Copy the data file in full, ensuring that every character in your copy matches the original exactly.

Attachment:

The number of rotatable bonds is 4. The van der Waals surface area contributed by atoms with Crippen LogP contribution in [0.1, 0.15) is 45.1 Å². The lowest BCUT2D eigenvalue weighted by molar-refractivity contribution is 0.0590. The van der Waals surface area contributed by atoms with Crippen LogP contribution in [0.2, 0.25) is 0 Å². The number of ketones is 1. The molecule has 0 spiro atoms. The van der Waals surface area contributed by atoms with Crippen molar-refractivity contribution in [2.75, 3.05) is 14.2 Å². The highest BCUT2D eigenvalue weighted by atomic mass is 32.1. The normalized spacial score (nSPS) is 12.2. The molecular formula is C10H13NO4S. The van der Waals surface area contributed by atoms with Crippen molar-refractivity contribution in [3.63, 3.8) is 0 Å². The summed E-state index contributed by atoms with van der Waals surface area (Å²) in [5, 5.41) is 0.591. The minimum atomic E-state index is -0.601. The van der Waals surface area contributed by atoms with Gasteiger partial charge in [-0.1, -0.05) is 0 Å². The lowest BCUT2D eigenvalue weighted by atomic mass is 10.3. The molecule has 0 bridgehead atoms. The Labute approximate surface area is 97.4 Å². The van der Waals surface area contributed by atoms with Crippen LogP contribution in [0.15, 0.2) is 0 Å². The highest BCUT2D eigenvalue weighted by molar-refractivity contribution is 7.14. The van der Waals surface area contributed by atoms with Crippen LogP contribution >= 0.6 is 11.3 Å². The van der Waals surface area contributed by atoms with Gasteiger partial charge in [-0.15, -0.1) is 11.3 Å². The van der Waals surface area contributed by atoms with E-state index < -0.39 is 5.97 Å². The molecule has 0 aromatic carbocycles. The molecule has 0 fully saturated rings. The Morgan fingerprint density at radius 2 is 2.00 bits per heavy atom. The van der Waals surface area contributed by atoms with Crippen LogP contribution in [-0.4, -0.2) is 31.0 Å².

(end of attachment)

The number of rotatable bonds is 4. The van der Waals surface area contributed by atoms with Crippen LogP contribution in [0.1, 0.15) is 45.1 Å². The lowest BCUT2D eigenvalue weighted by molar-refractivity contribution is 0.0590. The van der Waals surface area contributed by atoms with Crippen LogP contribution in [0.2, 0.25) is 0 Å². The number of ketones is 1. The molecule has 0 spiro atoms. The van der Waals surface area contributed by atoms with Crippen molar-refractivity contribution in [2.75, 3.05) is 14.2 Å². The highest BCUT2D eigenvalue weighted by atomic mass is 32.1. The normalized spacial score (nSPS) is 12.2. The molecular formula is C10H13NO4S. The van der Waals surface area contributed by atoms with Crippen molar-refractivity contribution in [3.63, 3.8) is 0 Å². The summed E-state index contributed by atoms with van der Waals surface area (Å²) in [5, 5.41) is 0.591. The minimum atomic E-state index is -0.601. The van der Waals surface area contributed by atoms with Gasteiger partial charge in [-0.1, -0.05) is 0 Å². The lowest BCUT2D eigenvalue weighted by atomic mass is 10.3. The molecule has 0 bridgehead atoms. The Labute approximate surface area is 97.4 Å². The van der Waals surface area contributed by atoms with Crippen LogP contribution in [0.15, 0.2) is 0 Å². The highest BCUT2D eigenvalue weighted by molar-refractivity contribution is 7.14. The van der Waals surface area contributed by atoms with Crippen LogP contribution >= 0.6 is 11.3 Å². The van der Waals surface area contributed by atoms with Gasteiger partial charge in [-0.15, -0.1) is 11.3 Å². The van der Waals surface area contributed by atoms with E-state index < -0.39 is 5.97 Å². The molecule has 0 aromatic carbocycles. The molecule has 0 fully saturated rings. The Morgan fingerprint density at radius 2 is 2.00 bits per heavy atom. The van der Waals surface area contributed by atoms with Crippen LogP contribution in [-0.4, -0.2) is 31.0 Å².